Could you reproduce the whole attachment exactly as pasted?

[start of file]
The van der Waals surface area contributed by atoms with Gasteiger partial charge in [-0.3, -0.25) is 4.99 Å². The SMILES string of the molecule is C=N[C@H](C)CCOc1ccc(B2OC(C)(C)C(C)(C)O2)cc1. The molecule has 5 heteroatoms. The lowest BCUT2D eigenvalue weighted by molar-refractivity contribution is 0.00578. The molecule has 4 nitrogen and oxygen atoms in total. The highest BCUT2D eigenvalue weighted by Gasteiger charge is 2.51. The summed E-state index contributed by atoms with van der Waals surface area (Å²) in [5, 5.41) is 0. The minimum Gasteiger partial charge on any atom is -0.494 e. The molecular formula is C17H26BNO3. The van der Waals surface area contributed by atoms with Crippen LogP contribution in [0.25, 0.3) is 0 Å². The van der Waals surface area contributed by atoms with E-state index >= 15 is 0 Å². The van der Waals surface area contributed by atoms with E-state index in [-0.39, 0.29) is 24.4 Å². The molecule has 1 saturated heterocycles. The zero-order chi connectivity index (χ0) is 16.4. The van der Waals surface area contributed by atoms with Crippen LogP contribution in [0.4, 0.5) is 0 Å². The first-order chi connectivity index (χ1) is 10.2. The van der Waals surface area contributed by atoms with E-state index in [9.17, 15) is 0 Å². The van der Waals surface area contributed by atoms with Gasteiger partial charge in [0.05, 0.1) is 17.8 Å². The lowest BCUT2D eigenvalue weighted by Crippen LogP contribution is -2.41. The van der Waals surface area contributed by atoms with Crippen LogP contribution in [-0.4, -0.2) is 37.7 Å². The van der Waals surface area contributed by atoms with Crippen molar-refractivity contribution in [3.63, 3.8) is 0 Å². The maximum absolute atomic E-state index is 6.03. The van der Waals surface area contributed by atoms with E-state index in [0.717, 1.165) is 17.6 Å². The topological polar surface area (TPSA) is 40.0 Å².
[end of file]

The van der Waals surface area contributed by atoms with Gasteiger partial charge in [-0.3, -0.25) is 4.99 Å². The SMILES string of the molecule is C=N[C@H](C)CCOc1ccc(B2OC(C)(C)C(C)(C)O2)cc1. The molecule has 5 heteroatoms. The lowest BCUT2D eigenvalue weighted by molar-refractivity contribution is 0.00578. The molecule has 4 nitrogen and oxygen atoms in total. The highest BCUT2D eigenvalue weighted by Gasteiger charge is 2.51. The summed E-state index contributed by atoms with van der Waals surface area (Å²) in [5, 5.41) is 0. The minimum Gasteiger partial charge on any atom is -0.494 e. The molecular formula is C17H26BNO3. The van der Waals surface area contributed by atoms with Crippen LogP contribution in [0.25, 0.3) is 0 Å². The van der Waals surface area contributed by atoms with E-state index >= 15 is 0 Å². The van der Waals surface area contributed by atoms with E-state index in [-0.39, 0.29) is 24.4 Å². The molecule has 1 saturated heterocycles. The zero-order chi connectivity index (χ0) is 16.4. The van der Waals surface area contributed by atoms with Crippen LogP contribution in [0.4, 0.5) is 0 Å². The first-order chi connectivity index (χ1) is 10.2. The van der Waals surface area contributed by atoms with E-state index in [9.17, 15) is 0 Å². The van der Waals surface area contributed by atoms with Gasteiger partial charge in [0.05, 0.1) is 17.8 Å². The lowest BCUT2D eigenvalue weighted by Crippen LogP contribution is -2.41. The van der Waals surface area contributed by atoms with Crippen LogP contribution in [-0.4, -0.2) is 37.7 Å². The van der Waals surface area contributed by atoms with Crippen molar-refractivity contribution in [3.63, 3.8) is 0 Å². The maximum absolute atomic E-state index is 6.03. The van der Waals surface area contributed by atoms with E-state index in [0.717, 1.165) is 17.6 Å². The topological polar surface area (TPSA) is 40.0 Å².